The designs aim to evoke curiosity and share the story of the peoples and cultures that had thrived in Australia for more than 60,000 years before the arrival of Captain James Cook and the HMB Endeavour.

The stamps also explore the Endeavour story through 5 themes—navigation, travel, arrival, science and the journey onwards. Depictions of Captain James Cook and the botanists Joseph Banks and Daniel Solander sit alongside Indigenous icons, such as a red dilly-bag, a map of Australia with traditional trading lines and ancestors holding artefacts lost in encounters with the ship.

Stamps will be available online and from participating post offices from 29 April 2020.

Image of Navigating history stamp collection


Visit the Australia Post website

Find out more about the creation and designers of Navigating History collection at the Australia Post Collectables website


First Encounters – Colliding worlds


Colliding worlds

250 years ago the HMB Endeavour voyaged along the east coast of Australia. This moment, seeing each other from ship and shore, was the first of many encounters between the crew and the Aboriginal and Torres Strait Island Nations of Australia – a collision of cultures and ways of knowing.

The perspective of the people on board the Endeavour is well known, but the experience from the shore has been a missing chapter for most people.

The oral histories of Aboriginal and Torres Strait Islander people and communities are important to the conversation about their encounters during Cook’s voyage to Australia.  It is appropriate and respectful to consider those oral histories. The descendants of those who encountered the voyages are telling the stories as they have been passed down to them over generations.

Encounters with the Endeavour were communicated between Aboriginal and Torres Strait Island Nations right up the east coast of the continent, each group having their own experience and story. Their descendants still share these stories today.

Gweagal encounter

In the journals of Cook and others on board the Endeavour, it is written that Cook and his landing party came to the shore of Kurnell and were met by two Gweagal warriors. After attempting and failing to communicate with the men, Cook fired his musket and wounded one of them. It has been recorded in the journals that one warrior responded with spears and a rock, and further shots were fired.

Dr Shayne T. Williams, a Dharawal man, recounts the same encounter through an Aboriginal cultural lens.

“If you look at this same encounter from our perspective you would understand that two Gweagal men were assiduously carrying out their spiritual duty to Country by protecting Country from the presence of persons not authorised to be there. In our cultures it is not permissible to enter another culture’s Country without due consent. Consent was always negotiated. Negotiation was not necessarily a matter of immediate dialogue, it often involved spiritual communication through ceremony.”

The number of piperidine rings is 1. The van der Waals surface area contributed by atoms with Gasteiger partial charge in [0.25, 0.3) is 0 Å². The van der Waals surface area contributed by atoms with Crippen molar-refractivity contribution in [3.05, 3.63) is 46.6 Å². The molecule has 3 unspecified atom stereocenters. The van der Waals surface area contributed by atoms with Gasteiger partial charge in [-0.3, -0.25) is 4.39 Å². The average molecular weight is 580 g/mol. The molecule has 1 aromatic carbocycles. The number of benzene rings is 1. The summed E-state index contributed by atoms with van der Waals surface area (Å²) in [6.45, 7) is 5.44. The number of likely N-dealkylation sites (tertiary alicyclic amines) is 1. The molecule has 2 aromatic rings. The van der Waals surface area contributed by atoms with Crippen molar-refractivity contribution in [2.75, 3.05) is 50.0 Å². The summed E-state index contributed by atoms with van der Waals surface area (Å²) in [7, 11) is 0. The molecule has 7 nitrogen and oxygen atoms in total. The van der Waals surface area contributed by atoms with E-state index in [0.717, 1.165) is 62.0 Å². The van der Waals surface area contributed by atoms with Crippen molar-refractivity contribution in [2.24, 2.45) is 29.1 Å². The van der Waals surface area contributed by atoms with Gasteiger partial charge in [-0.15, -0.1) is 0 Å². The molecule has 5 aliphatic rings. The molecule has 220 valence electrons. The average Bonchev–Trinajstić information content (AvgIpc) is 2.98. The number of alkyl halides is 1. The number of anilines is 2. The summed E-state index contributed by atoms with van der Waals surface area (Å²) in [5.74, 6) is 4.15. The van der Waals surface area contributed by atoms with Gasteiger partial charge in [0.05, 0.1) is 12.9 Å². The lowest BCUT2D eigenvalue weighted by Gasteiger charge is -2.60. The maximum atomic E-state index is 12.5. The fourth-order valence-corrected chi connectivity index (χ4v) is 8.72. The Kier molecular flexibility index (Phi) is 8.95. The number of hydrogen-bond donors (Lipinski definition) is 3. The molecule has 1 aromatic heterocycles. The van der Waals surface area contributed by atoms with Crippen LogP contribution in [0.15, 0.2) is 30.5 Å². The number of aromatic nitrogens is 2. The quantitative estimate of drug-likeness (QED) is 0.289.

Dr Shayne T. Williams - to read more visit An indigenous Australian perspective on Cook's arrival.

Yuin encounter

The Endeavour voyagers did not realise that the continent had a very sophisticated system of living and management, foreign to their ways of understanding knowledge. Nor did the voyagers know what the Aboriginal and Torres Strait Island nations believed them or their ship to be.

Djiringanj Yuin knowledge-holder Warren Foster has shared the story of seeing the Endeavour as it passed off the coast. See Warren Foster tell the story on This Place: View From The Shore.

To the Yuin people it was like a great pelican, something out of the Dreamtime and a symbol of greed. This was a reflection of Aboriginal and Torres Strait Islander culture, which is intrinsically connected to place, through natural systems and order.

Guugu Yimithirr encounter

Cook made contact with local people, travelling further north. The ship ran aground on a reef, now known as Endeavour Reef, and to repair it the crew beached the Endeavour at Waalumbaal Birri on the country of the Guugu Yimithirr peoples. The Endeavour journals record that the crew spoke with the Guugu Yimithirr, that they traded, had conflict and found resolution.

Alberta Hornsby, Guugu Yimithirr traditional owner and historian, explains that the Waalumbaal Birri is traditionally a neutral zone, where disputes are settled and cultural ceremonies are celebrated. Their law required that the Guugu Yimithirr people could not war in Waalumbaal Birri. She states,

“Without our story, and without the cultural and spiritual beliefs that governed our people - the Guugu Yimithirr people and the people that surrounded the Endeavour River - Captain Cook would not have had a successful first voyage.”

Alberta Hornsby - see Alberta Hornsby speak Continuing languages of the Pacific: Guugu Yimithirr peoples, Waalumbaal Birri – Digital Classroom: Alberta Hornsby.

By exploring the oral and written histories of Aboriginal and Torres Strait Islander people who had contact with the Endeavour’s voyage along the coast, we can understand the experience from the shore, what happened and what it means for us today.